It was a very substantive, productive conversation. It also had some personal elements to it because I was very pleased toward the end of my husband’s term in office to have us be able to host the then new King at the White House. And we know each other’s families. We have a friendship, and it is of great, great import to me.
So we had a very broad-ranging conversation and laid out a set of issues that we’re going to continue to work on. And I hope for signs of even more progress here in Morocco and more broadly.
QUESTION: Thank you. Madame Secretary, as part of its Mideast peace diplomacy, the Obama Administration has asked Arab governments to take some confidence-building steps toward Israel. A number of the governments represented here this week have said that your remarks in Jerusalem may have undermined that effort. I know you clarified those remarks this morning, but have you reissued your confidence-building appeal here in Marrakesh, and what response have you gotten? Also, your spokesman has just announced that you’ll be traveling to Egypt on Wednesday to meet with President Mubarak, and I wonder if you could tell us what you hope to accomplish during that visit.
SECRETARY CLINTON: Well, Karen, none of the leaders here at all characterized what I said as in any way representing a change in position. They engaged with me at length about what it is that Israel is offering, why I believe it is unprecedented. We discussed how the position of the Obama Administration has not changed. We do not believe that settlements are legitimate. We have said that repeatedly, and we have made that clear to the Israelis, the Arabs, the Palestinians, and the world.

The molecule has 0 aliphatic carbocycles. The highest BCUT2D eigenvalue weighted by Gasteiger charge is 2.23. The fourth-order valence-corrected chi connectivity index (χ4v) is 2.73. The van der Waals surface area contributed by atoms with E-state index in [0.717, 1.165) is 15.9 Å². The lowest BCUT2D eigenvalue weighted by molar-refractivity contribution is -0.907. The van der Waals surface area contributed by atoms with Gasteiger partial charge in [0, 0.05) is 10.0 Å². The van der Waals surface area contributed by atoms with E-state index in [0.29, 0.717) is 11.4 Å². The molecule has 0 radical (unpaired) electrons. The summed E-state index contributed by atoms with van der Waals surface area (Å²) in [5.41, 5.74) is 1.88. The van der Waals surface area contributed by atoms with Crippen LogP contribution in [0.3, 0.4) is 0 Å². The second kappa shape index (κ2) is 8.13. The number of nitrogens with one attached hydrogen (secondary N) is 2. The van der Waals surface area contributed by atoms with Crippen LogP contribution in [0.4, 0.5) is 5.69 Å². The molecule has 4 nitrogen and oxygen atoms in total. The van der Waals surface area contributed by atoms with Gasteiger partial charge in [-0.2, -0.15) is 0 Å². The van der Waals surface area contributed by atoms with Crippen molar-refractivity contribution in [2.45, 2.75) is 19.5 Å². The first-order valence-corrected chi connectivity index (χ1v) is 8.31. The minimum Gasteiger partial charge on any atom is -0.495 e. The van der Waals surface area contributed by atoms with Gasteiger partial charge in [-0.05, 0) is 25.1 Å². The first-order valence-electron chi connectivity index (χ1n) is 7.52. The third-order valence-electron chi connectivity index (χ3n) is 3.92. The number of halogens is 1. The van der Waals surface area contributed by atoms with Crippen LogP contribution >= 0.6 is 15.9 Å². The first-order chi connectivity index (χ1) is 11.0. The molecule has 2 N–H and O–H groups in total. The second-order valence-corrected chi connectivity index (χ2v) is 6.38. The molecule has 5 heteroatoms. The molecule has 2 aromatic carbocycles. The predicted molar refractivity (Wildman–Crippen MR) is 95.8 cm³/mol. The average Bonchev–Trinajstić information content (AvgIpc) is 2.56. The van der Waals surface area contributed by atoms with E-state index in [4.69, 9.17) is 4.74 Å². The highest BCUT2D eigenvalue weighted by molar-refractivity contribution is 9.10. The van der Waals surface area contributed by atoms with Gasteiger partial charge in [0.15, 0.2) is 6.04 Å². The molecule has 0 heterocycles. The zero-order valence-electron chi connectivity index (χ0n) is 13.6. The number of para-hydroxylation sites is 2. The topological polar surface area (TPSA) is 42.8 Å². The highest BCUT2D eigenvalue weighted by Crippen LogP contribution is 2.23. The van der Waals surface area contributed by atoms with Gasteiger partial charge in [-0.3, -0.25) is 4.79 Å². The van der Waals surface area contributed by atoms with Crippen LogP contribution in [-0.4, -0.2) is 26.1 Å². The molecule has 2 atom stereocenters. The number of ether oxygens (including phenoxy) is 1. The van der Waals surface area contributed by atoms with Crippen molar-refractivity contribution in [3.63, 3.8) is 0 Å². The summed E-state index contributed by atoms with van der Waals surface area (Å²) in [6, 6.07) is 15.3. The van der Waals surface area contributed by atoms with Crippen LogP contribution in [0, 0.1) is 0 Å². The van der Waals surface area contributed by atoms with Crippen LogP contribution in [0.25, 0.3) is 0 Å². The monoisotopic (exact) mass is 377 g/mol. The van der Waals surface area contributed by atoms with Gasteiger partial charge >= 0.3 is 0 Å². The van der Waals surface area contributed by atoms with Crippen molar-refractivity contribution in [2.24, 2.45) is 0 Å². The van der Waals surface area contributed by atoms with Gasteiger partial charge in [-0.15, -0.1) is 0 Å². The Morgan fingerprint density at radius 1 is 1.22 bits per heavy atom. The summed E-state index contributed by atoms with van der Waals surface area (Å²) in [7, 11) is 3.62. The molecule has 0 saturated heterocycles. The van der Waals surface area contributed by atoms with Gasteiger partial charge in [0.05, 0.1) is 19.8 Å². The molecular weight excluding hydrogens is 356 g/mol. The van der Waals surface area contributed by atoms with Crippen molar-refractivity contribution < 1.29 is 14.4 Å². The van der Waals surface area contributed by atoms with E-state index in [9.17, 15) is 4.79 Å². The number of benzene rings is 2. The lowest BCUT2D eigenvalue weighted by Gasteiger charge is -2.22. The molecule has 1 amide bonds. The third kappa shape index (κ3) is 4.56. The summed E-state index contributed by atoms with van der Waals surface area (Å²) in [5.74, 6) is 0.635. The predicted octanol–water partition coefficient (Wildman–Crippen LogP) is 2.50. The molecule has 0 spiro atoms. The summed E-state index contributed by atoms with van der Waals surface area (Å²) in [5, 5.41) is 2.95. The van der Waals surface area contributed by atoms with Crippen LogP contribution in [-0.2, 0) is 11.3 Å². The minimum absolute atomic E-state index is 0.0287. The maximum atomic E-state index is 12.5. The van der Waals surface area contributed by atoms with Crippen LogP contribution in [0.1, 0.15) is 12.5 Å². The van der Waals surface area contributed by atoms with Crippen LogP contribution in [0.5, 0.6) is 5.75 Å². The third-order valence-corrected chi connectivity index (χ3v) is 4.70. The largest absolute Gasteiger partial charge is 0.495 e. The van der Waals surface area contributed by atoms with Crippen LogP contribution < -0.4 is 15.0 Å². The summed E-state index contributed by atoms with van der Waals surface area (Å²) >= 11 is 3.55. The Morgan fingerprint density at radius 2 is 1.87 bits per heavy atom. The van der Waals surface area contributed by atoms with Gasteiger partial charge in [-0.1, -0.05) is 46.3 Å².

It is important, however, in any kind of discussion to get the facts out on the table. And I think a number of my counterparts were not aware that what the Israeli Government is offering would be an end to all new settlement activity in the West Bank, it would be an end to expropriation, it would mean an end to any permits or approvals. It is not enough. It is not what many people in the region and elsewhere would want to see, but it is fair to characterize it as unprecedented. And we discussed it, and I made clear that when we praise what the Palestinians do on security, it is meant to send a signal that progress is underway and it is progress toward a two-state solution. When I say that the Israeli Government is making an unprecedented offer, even though it is not what many would hope for, and even though our position remains the same that settlement activity is not legitimate, nevertheless, it holds out the promise of moving a step closer to a two-state solution.
So I think that our conversation was very, very open. It had – it touched on many aspects of not only the Israeli-Palestinian situation but other situation as well. And it kept coming back to what our goal is. Our goal is to give the aspirations of the Palestinian people a reality, namely their own state, and to have sovereignty and control over their future. That is my goal, that has been my goal for many years, and we’re going to continue to work toward achieving that goal.
With respect to your second question, we are continuing our consultations in the region. I had the opportunity to consult here with many counterparts from the greater region. Because of a predetermined commitment, neither the foreign ministers of Iraq or of Egypt were able to be here, so we will be going to Egypt to continue these consultations. And it evidences the very strong commitment that President Obama, Senator Mitchell, and myself have to this effort.